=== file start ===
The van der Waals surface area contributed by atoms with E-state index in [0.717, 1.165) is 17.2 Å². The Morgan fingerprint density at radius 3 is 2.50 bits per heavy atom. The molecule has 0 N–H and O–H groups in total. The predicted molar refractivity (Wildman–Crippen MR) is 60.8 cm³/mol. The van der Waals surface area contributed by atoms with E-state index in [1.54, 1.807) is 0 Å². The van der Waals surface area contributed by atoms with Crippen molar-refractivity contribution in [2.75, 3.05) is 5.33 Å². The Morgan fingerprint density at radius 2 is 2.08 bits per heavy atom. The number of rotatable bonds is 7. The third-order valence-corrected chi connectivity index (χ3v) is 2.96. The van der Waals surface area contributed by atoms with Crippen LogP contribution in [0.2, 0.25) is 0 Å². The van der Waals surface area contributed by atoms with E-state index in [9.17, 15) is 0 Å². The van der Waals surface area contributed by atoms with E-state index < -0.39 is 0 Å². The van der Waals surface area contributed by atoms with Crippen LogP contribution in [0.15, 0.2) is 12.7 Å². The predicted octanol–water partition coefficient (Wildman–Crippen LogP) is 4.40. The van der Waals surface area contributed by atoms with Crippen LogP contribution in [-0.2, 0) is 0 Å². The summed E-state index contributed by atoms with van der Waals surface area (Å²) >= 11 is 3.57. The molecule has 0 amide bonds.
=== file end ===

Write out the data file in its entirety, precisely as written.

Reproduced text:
The van der Waals surface area contributed by atoms with E-state index in [0.717, 1.165) is 17.2 Å². The Morgan fingerprint density at radius 3 is 2.50 bits per heavy atom. The molecule has 0 N–H and O–H groups in total. The predicted molar refractivity (Wildman–Crippen MR) is 60.8 cm³/mol. The van der Waals surface area contributed by atoms with E-state index in [1.54, 1.807) is 0 Å². The van der Waals surface area contributed by atoms with Crippen molar-refractivity contribution in [2.75, 3.05) is 5.33 Å². The Morgan fingerprint density at radius 2 is 2.08 bits per heavy atom. The number of rotatable bonds is 7. The third-order valence-corrected chi connectivity index (χ3v) is 2.96. The van der Waals surface area contributed by atoms with Crippen LogP contribution in [0.2, 0.25) is 0 Å². The van der Waals surface area contributed by atoms with E-state index in [9.17, 15) is 0 Å². The van der Waals surface area contributed by atoms with E-state index < -0.39 is 0 Å². The van der Waals surface area contributed by atoms with Crippen LogP contribution in [0.15, 0.2) is 12.7 Å². The predicted octanol–water partition coefficient (Wildman–Crippen LogP) is 4.40. The van der Waals surface area contributed by atoms with Crippen LogP contribution in [-0.2, 0) is 0 Å². The summed E-state index contributed by atoms with van der Waals surface area (Å²) >= 11 is 3.57. The molecule has 0 amide bonds.